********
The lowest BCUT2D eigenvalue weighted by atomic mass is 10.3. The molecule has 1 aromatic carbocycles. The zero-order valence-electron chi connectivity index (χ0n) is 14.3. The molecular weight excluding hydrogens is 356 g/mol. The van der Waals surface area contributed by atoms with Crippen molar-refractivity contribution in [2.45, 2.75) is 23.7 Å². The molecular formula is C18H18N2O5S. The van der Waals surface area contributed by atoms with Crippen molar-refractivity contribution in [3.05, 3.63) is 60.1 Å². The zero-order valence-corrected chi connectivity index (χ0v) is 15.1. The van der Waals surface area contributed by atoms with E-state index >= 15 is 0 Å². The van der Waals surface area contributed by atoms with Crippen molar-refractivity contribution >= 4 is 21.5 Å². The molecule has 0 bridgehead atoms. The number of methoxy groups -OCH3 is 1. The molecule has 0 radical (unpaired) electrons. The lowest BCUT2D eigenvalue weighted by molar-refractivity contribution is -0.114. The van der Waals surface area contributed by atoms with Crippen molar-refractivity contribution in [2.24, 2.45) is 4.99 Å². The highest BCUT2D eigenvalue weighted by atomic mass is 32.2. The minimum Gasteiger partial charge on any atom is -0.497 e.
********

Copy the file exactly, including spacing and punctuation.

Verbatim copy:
The lowest BCUT2D eigenvalue weighted by atomic mass is 10.3. The molecule has 1 aromatic carbocycles. The zero-order valence-electron chi connectivity index (χ0n) is 14.3. The molecular weight excluding hydrogens is 356 g/mol. The van der Waals surface area contributed by atoms with Crippen molar-refractivity contribution in [2.45, 2.75) is 23.7 Å². The molecular formula is C18H18N2O5S. The van der Waals surface area contributed by atoms with Crippen molar-refractivity contribution in [3.05, 3.63) is 60.1 Å². The zero-order valence-corrected chi connectivity index (χ0v) is 15.1. The van der Waals surface area contributed by atoms with E-state index >= 15 is 0 Å². The van der Waals surface area contributed by atoms with Crippen molar-refractivity contribution >= 4 is 21.5 Å². The molecule has 0 bridgehead atoms. The number of methoxy groups -OCH3 is 1. The molecule has 0 radical (unpaired) electrons. The lowest BCUT2D eigenvalue weighted by molar-refractivity contribution is -0.114. The van der Waals surface area contributed by atoms with Crippen molar-refractivity contribution in [2.24, 2.45) is 4.99 Å². The highest BCUT2D eigenvalue weighted by atomic mass is 32.2. The minimum Gasteiger partial charge on any atom is -0.497 e.